Bang! – The Unstoppable Force Meets the Immoveable Object
From Oil City Confidential
I’m listening to the latest Wilko Johnson record called Blow Your Mind. A few years before that, I listened a lot to his previous album Going Back Home, a joint venture with Roger Daltry, The Who singer. And way before that, I listened to his various Wilko Johnson Band efforts, the records made when he was a member of Ian Dury’s Blockheads, and his own outfit called The Solid Senders, going all the way back to 1977. But I started my Wilko listening journey before that even with the band Dr. Feelgood. So that’s where I’ll begin.
Wilko Johnson is an English electric guitarist and a singer. He performs edgy rock and roll. Most of his songs are his own creations. He plays his instrument without a pick. Wilko’s major influences musicianship-wise were Bo Diddley and Mick Green. You probably know who the former is. The latter was the guitar player for a British band called Johnny Kidd and the Pirates. They had a hit song in 1965 called Shakin’ All Over.
The Original Dubious Characters Look Honed to Perfection
Around 1971, Wilko Johnson teamed up with some neighborhood pals who were toying with the idea of forming a musical group. That neighborhood is Canvey Island, Essex. It is on the Thames River estuary, an off the beaten track wasteland then, south east of London. Canvey Island was a holiday resort popular in the 1950s amongst London’s East-Enders, mostly working people, the proverbial have-nots. It was a Redneck Riviera of sorts. It suffered a devastating flood in 1953. During Wilko’s formative years, Canvey Island was all busted up and broken, reminiscent of Bruce Springsteen’s Asbury Park after its demise as a carnival seaside town. Large ocean-going freighters and tanker ships were piloted up and down the channel. A still functioning oil and gas refinery with storage tanks stood across the creek. Its flare stacks burned night and day. If you would carry on walking east through the mud flats and they miraculously formed a bridge, you would wind up in Belgium. This is where Wilko and his band mates grew up.
Canvey Island, Essex in its Heyday
They called themselves Dr. Feelgood. They played a hybrid brand of rhythm and blues with mucho gusto, replete with songs from the likes of the Chuck Berry, Lieber and Stoller (especially Riot in Cell Bock Number Nine), Muddy Waters, Rufus Thomas, and their own Wilko-penned songbooks. Dr. Feelgood arrived at the time of the Pub Rock movement, an up from the bottom reaction to prog rock and the over-excessive production afforded bands whose members usually had double-barreled names like St. John. The original Dr. Feelgood lineup was Lee Brilleaux, the Big Figure, John B. Sparks and Wilko Johnson. The band all wore suits, the kind that locals referred to as “bastard suits” (wide lapels and flared trousers). One commentator of that period described them as a bunch of characters who might have come from “an unsavory faction of the army.” They could have easily been mistaken for English gangsters, stick-up artists or smash and grabbers, genuine spivs. But instead they were rock and rollers.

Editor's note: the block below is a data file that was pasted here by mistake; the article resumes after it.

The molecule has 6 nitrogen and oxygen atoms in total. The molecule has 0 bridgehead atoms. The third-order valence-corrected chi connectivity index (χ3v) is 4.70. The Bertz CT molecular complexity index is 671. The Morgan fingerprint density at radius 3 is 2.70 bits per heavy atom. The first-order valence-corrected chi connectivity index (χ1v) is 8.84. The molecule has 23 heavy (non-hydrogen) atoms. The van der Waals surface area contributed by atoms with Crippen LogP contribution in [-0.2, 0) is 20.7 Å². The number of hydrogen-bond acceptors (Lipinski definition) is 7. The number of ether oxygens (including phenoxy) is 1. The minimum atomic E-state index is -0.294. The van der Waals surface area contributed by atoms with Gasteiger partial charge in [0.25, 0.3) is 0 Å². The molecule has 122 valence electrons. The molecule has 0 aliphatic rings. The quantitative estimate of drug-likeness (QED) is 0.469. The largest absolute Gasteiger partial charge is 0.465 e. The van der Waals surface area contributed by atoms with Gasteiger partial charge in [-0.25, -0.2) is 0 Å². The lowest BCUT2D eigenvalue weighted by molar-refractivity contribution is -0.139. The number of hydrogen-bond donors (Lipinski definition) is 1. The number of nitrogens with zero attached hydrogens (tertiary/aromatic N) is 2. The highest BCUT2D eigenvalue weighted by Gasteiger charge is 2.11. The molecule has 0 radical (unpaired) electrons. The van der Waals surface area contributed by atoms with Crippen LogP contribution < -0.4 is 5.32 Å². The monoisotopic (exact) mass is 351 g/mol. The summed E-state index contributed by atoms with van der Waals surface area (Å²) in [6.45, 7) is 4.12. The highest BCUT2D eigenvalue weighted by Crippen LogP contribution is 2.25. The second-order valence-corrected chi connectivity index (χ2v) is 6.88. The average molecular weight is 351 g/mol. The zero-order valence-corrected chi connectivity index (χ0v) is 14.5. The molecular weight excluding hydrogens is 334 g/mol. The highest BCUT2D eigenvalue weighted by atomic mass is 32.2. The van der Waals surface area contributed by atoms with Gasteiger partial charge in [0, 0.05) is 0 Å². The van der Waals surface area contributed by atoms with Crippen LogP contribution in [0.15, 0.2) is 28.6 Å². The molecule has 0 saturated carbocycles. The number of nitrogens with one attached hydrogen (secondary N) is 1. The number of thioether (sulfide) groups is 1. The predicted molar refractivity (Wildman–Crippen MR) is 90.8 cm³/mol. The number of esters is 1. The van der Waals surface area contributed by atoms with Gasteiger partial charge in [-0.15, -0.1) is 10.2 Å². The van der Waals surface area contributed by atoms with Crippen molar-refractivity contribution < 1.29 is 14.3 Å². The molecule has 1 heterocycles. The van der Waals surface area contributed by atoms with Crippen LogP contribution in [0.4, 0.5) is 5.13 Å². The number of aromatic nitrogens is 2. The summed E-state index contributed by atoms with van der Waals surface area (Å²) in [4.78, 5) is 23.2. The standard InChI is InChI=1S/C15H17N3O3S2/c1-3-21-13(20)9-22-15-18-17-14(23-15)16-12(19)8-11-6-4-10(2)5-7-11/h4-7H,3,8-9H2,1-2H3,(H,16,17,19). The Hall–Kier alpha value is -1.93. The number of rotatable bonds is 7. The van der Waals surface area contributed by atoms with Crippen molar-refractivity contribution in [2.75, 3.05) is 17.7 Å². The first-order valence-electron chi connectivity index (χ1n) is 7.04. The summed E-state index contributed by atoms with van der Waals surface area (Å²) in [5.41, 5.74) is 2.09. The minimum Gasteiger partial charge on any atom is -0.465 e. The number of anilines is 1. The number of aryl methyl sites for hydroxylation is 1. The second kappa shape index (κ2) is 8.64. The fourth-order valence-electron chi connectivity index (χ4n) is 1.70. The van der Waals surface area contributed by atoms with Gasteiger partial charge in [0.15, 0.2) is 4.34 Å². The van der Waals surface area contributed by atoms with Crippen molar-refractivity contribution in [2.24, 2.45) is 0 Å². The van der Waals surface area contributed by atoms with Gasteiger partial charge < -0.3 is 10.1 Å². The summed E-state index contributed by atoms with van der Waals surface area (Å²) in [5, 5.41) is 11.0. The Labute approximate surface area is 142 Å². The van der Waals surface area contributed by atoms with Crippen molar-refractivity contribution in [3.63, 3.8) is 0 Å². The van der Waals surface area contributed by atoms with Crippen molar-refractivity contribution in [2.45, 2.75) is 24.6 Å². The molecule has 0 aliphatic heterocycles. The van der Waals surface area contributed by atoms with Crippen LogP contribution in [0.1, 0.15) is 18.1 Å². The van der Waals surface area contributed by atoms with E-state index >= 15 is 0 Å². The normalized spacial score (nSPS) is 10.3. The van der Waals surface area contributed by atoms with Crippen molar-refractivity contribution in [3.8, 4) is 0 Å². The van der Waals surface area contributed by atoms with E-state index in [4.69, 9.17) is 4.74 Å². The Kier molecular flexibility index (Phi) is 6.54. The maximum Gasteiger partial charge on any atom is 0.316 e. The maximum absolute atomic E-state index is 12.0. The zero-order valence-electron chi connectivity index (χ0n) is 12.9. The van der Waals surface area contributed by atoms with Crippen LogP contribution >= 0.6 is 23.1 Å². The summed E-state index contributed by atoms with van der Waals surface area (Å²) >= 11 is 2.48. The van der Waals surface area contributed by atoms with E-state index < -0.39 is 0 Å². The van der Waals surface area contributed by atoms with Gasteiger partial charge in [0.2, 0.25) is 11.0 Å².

Dr. Feelgood was a mesmerizing band and they took the London club and pub circuit by storm. Joe Strummer of The Clash recalls them as “like a fucking machine.” They sweated their way into the hearts of a disaffected young hungry audience, one that felt abandoned by the sheer pomposity and non-accessibility of what surrounded them. No future indeed. Without Dr. Feelgood, there might not have been the Punks, who came soon thereafter and made a living out of rejecting the usual. The first three Dr. Feelgood albums, Down by the Jetty, Malpractice and Stupidity are gems that belong in any serious collection. Dr. Feelgood were gangsters all right, but of the Johnny Guitar Watson variety. They were Gangsters of Love.